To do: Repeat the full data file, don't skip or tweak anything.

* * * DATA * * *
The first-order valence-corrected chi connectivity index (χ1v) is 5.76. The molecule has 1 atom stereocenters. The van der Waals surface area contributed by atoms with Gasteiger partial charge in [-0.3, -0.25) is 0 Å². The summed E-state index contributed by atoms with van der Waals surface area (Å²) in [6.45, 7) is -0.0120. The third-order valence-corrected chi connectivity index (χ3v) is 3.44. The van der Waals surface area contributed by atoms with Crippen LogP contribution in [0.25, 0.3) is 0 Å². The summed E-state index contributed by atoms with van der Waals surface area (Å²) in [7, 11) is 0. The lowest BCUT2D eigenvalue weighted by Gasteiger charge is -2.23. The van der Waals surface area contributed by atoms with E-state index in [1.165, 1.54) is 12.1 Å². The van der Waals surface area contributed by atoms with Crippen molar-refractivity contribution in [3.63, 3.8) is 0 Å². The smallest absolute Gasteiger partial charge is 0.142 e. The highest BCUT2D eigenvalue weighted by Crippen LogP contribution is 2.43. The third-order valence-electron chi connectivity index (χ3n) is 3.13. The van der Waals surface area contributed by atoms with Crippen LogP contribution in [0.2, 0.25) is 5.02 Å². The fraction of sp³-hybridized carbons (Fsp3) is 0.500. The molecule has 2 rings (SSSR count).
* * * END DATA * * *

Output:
The first-order valence-corrected chi connectivity index (χ1v) is 5.76. The molecule has 1 atom stereocenters. The van der Waals surface area contributed by atoms with Gasteiger partial charge in [-0.3, -0.25) is 0 Å². The summed E-state index contributed by atoms with van der Waals surface area (Å²) in [6.45, 7) is -0.0120. The third-order valence-corrected chi connectivity index (χ3v) is 3.44. The van der Waals surface area contributed by atoms with Crippen LogP contribution in [0.25, 0.3) is 0 Å². The summed E-state index contributed by atoms with van der Waals surface area (Å²) in [7, 11) is 0. The lowest BCUT2D eigenvalue weighted by Gasteiger charge is -2.23. The van der Waals surface area contributed by atoms with E-state index in [1.165, 1.54) is 12.1 Å². The van der Waals surface area contributed by atoms with Crippen molar-refractivity contribution in [3.63, 3.8) is 0 Å². The smallest absolute Gasteiger partial charge is 0.142 e. The highest BCUT2D eigenvalue weighted by Crippen LogP contribution is 2.43. The third-order valence-electron chi connectivity index (χ3n) is 3.13. The van der Waals surface area contributed by atoms with Crippen LogP contribution in [0.2, 0.25) is 5.02 Å². The fraction of sp³-hybridized carbons (Fsp3) is 0.500. The molecule has 2 rings (SSSR count).